Trump claimed to have gone above and beyond his campaign promise to eliminate two existing regulations for every new federal regulation at the World Economic Forum at Davos, Switzerland.
"Instead of two for one, we have cut 22 burdensome regulations for every one new rule," Trump said.
The White House directed us to a press release that said federal agencies issued 67 deregulatory actions and imposed three new regulatory actions.
Did Trump really keep his promise, eleven-fold? That’s an exaggeration.
The problem with Trump’s claim is that the Office of Management and Budget laid out different criteria for defining regulatory and deregulatory actions in complying with Trump’s directive.
Significant regulatory actions are defined as leading "to an annual effect on the economy of $100 million or more or adversely affect in a material way the economy (...) ."
"This is an attempt to not have to offset or otherwise subject to this executive order regulatory actions that are routine, or fairly administrative, or technical in nature," said Amit Narang, a regulatory policy advocate at the left-leaning Public Citizen. Examples include time tables for opening up drawbridges, or clearing trees that overhang airplane runways.
But their lifts could count as deregulatory, per the definition of deregulatory actions: a finalized action with total savings greater than zero.
That’s a much lower bar than the $100 million figure.
"When you put things in a ratio form, you’re saying these are comparable units," Cary Coglianese, director of the University of Pennsylvania’s Program on Regulation, said. "These are not."
When Coglianese took a look at the federal regulatory agenda, released Dec. 14, 2017, he found 62 deregulatory actions. (Not all of Trump’s 67 deregulatory actions were included in the review.)
Coglianese found the Office of Management and Budget deemed 8 percent of these economically significant (exceeding $100 million in costs); 27 percent significant enough to warrant review, but not due to economic impacts; and two-thirds non-significant, administrative, or routine.
Dan Goldbeck, a senior regulatory policy analyst at the right-leaning American Action Forum, used a different methodology. Tracking only rules with some economic estimate of costs or savings, albeit no specified threshold, Goldbeck found the Trump administration had imposed nine deregulatory actions, and five regulatory ones.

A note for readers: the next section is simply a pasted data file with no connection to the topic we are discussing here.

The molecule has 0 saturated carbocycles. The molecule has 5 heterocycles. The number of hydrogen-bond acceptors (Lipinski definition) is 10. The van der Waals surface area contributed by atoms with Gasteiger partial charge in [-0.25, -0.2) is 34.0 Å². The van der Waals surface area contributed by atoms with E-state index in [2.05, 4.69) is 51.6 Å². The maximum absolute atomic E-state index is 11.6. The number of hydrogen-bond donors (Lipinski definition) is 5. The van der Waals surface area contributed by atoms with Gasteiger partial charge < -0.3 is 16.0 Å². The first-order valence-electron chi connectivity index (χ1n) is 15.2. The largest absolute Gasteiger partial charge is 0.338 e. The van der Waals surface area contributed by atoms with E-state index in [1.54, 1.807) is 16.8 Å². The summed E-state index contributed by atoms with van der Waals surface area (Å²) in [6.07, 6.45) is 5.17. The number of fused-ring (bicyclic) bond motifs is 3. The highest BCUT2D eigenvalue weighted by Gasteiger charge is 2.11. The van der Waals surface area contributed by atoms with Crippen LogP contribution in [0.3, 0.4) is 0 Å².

By these measures, Trump barely made the two for one ratio.
The deregulatory action with the greatest estimated savings was the repeal of a Federal Acquisition Regulation on "Fair Pay and Safe Workplaces", estimated to have saved $417 million in fiscal year 2017. The repeal was possible thanks to a joint resolution from Congress, which was then ratified by the president.
Trump said, "Instead of two for one, we have cut 22 burdensome regulations for every one new rule."
The Trump administration counted only regulatory actions that were deemed economically significant. Without the same stipulation for deregulatory actions, the ratio compares apples to oranges.
Trump has repealed five economically significant regulatory actions to three economically significant new regulations, according our search of the Office of Management and Budget database. The American Action Forum found he repealed nine regulations for the five he imposed.
Using comparable units, Trump’s claim overestimates his deregulatory accomplishments. By two measures, it’s actually a little less than two for one. We rate this statement Mostly False.
Youtube, President Trump Addresses the World Economic Forum, Jan. 26, 2018
Email interview with Steven Cheung, White House spokesman, Jan. 29, 2018
WhiteHouse.gov, President Donald J. Trump is Delivering on Deregulation, Dec. 14, 2017
The Regulatory Review, Let’s Be Real About Trump’s First Year in Regulation, Jan. 29, 2018
Email interview with Philip Wallach, senior fellow at the R Street Institute, Jan. 26, 2018
Email interview with Angela Kuck, spokeswoman at the American Action Forum, Jan. 26, 2018
American Action Forum, Phase 1 of the one in, two out order: A Final Update, Oct. 3, 2017
WhiteHouse.gov, Memo, April 5, 2017
Reginfo.gov, Regulatory Reform: Two-for-One Status Report and Regulatory Cost Caps, Dec. 7, 2017
Reginfo.gov, Accounting Methods for Calculating Costs under Executive Order 13771, Dec. 7, 2017
Reginfo.gov, Regulatory Reform: Completed Actions Fiscal Year 2017, Dec. 7, 2017
Phone interview with Cary Coglianese, director of the University of Pennsylvania’s Program on Regulation
Phone interview with Amit Narang, a regulatory policy advocate at the left-leaning Public Citizen, Jan. 29, 2018
Email interview with Susan Dudley, director of The George Washington University Regulatory Studies Center, Jan. 29, 2018
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